Generally, I try to avoid writing about Facebook "groups" that bag cyclists, pedestrians or transit riders and projects because they’re not really representative of anything other than an angry person with a keyboard.
However, that was before Biking In L.A. pointed us towards a new Facebook page put up by Malibu Public Safety Commissioner Susan Tellem created to urge law enforcement officials to ticket cyclists and pedestrians equally on the Pacific Coast Highway near and in Malibu. Under this reasonable sounding demand, lies a laundry list of anti-bike stereotypes. Cyclists you see, break laws constantly. It’s in our DNA. And it brings down on us the righteous wrath of the car-driving community. If those dammed cyclists would just behave and stop "blocking traffic" then everything would be ok.
No, that’s what she says:
Some how bicyclists think that they own the road instead of sharing it. They ride three abreast, give the finger to motorists, throw bottles at people and in general break every traffic law but riding through red lights and not stopping at stop signs. Let’s not forget riding on sidewalks without giving a "hey ho" to people who might not see them. And what about those nutty moms and dads who don’t wear helmets with their kids on the bikes.
Of course, riding three-abreast is legal on a four-lane road, such as the PCH, provided the cyclists stay is legal. Legally, parents aren’t required to wear helmets. And while I’m sure there’s plenty of incidents of riders acting rudely on sidewalks and blowing off stop signs and lights, something that I don’t doubt happens occasionally and is wrong; there have been a total of zero fatalities in this are caused by cyclists and three dead cyclists killed by negligent drivers.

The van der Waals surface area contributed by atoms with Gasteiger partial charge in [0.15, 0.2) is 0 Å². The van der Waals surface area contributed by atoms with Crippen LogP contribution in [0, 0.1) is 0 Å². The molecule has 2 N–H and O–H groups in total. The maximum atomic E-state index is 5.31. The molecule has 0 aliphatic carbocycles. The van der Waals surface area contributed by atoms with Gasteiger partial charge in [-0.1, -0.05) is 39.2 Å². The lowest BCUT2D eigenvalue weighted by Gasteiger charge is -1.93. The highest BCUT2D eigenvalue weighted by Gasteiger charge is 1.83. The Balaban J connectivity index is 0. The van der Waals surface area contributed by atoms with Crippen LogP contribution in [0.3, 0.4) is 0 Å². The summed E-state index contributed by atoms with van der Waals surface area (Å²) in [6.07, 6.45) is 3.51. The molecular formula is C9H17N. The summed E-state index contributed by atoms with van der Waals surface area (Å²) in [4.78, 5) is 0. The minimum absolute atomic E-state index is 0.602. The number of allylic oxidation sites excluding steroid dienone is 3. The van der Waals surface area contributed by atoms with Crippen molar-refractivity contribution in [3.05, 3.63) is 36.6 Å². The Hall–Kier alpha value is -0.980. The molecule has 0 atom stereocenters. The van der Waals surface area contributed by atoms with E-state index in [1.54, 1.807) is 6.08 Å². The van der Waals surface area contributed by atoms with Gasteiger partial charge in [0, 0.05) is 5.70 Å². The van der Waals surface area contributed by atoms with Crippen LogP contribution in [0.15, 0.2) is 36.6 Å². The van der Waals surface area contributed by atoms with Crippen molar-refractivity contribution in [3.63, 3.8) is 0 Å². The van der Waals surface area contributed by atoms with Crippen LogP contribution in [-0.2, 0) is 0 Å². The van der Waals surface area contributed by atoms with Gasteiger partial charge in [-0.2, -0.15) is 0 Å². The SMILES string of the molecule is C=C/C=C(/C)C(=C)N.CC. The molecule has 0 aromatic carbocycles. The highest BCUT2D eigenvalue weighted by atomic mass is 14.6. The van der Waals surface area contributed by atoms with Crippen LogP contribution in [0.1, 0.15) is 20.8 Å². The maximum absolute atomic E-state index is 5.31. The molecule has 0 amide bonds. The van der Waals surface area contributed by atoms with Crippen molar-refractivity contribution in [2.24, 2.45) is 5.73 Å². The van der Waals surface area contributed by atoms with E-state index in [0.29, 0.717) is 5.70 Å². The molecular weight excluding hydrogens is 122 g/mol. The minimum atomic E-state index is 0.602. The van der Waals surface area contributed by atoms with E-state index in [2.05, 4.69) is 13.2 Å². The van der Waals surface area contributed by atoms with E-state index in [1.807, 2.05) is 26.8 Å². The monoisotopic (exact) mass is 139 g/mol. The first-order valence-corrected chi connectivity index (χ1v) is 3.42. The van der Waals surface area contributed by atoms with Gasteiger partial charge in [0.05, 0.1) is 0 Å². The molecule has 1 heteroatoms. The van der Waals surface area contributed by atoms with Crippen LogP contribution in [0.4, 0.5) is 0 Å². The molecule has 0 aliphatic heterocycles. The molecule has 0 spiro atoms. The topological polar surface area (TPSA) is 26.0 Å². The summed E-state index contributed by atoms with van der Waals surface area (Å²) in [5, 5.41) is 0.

There’s literally so much she says that is wrong, that it would take a mega-post, such as one provided by Rogers at Biking in L.A., to cover them all. I’ll just end with this. The residents living along the PCH in Malibu seem particularly outraged that they’re having trouble backing their cars out of the driveway. Tellem mentions it in a letter to the editor, and Public Safety Commission Chair Carol Randall mentions it in an article in the Malibu Times about how the city is failing cyclists.
Someone reading this column who read yesterday’s on traffic calming in Westwood might find it hypocritical that Streetsblog would support slowing traffic for cars in Westwood but oppose enforcing laws on cyclists in Malibu. But that’s not the issue. The issue here is people deciding that the street, in this case the PCH, should be a car-dominated road. In the Westwood case, the residents wanted a street open to everyone. In the Malibu case they oppose it.